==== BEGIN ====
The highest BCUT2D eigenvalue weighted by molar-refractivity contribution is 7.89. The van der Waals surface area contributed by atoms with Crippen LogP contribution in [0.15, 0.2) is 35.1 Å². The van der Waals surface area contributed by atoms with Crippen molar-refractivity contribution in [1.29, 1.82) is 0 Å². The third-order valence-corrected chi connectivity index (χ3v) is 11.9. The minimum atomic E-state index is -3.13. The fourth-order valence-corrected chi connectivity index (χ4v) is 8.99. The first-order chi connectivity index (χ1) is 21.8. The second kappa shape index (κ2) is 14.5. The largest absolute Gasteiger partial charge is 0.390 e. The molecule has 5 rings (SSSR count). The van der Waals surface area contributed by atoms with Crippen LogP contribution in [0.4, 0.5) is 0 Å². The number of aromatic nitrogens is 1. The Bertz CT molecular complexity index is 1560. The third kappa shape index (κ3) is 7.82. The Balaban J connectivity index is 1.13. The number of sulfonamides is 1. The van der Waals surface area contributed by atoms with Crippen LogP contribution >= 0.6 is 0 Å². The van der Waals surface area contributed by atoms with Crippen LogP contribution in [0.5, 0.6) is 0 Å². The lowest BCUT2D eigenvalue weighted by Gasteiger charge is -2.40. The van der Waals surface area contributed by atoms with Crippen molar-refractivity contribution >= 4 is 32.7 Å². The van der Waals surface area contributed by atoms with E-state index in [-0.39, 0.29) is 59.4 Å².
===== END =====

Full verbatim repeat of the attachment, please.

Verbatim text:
The highest BCUT2D eigenvalue weighted by molar-refractivity contribution is 7.89. The van der Waals surface area contributed by atoms with Crippen LogP contribution in [0.15, 0.2) is 35.1 Å². The van der Waals surface area contributed by atoms with Crippen molar-refractivity contribution in [1.29, 1.82) is 0 Å². The third-order valence-corrected chi connectivity index (χ3v) is 11.9. The minimum atomic E-state index is -3.13. The fourth-order valence-corrected chi connectivity index (χ4v) is 8.99. The first-order chi connectivity index (χ1) is 21.8. The second kappa shape index (κ2) is 14.5. The largest absolute Gasteiger partial charge is 0.390 e. The molecule has 5 rings (SSSR count). The van der Waals surface area contributed by atoms with Crippen LogP contribution in [0.4, 0.5) is 0 Å². The number of aromatic nitrogens is 1. The Bertz CT molecular complexity index is 1560. The third kappa shape index (κ3) is 7.82. The Balaban J connectivity index is 1.13. The number of sulfonamides is 1. The van der Waals surface area contributed by atoms with Crippen LogP contribution >= 0.6 is 0 Å². The van der Waals surface area contributed by atoms with Crippen LogP contribution in [0.5, 0.6) is 0 Å². The lowest BCUT2D eigenvalue weighted by Gasteiger charge is -2.40. The van der Waals surface area contributed by atoms with Crippen molar-refractivity contribution >= 4 is 32.7 Å². The van der Waals surface area contributed by atoms with E-state index in [-0.39, 0.29) is 59.4 Å².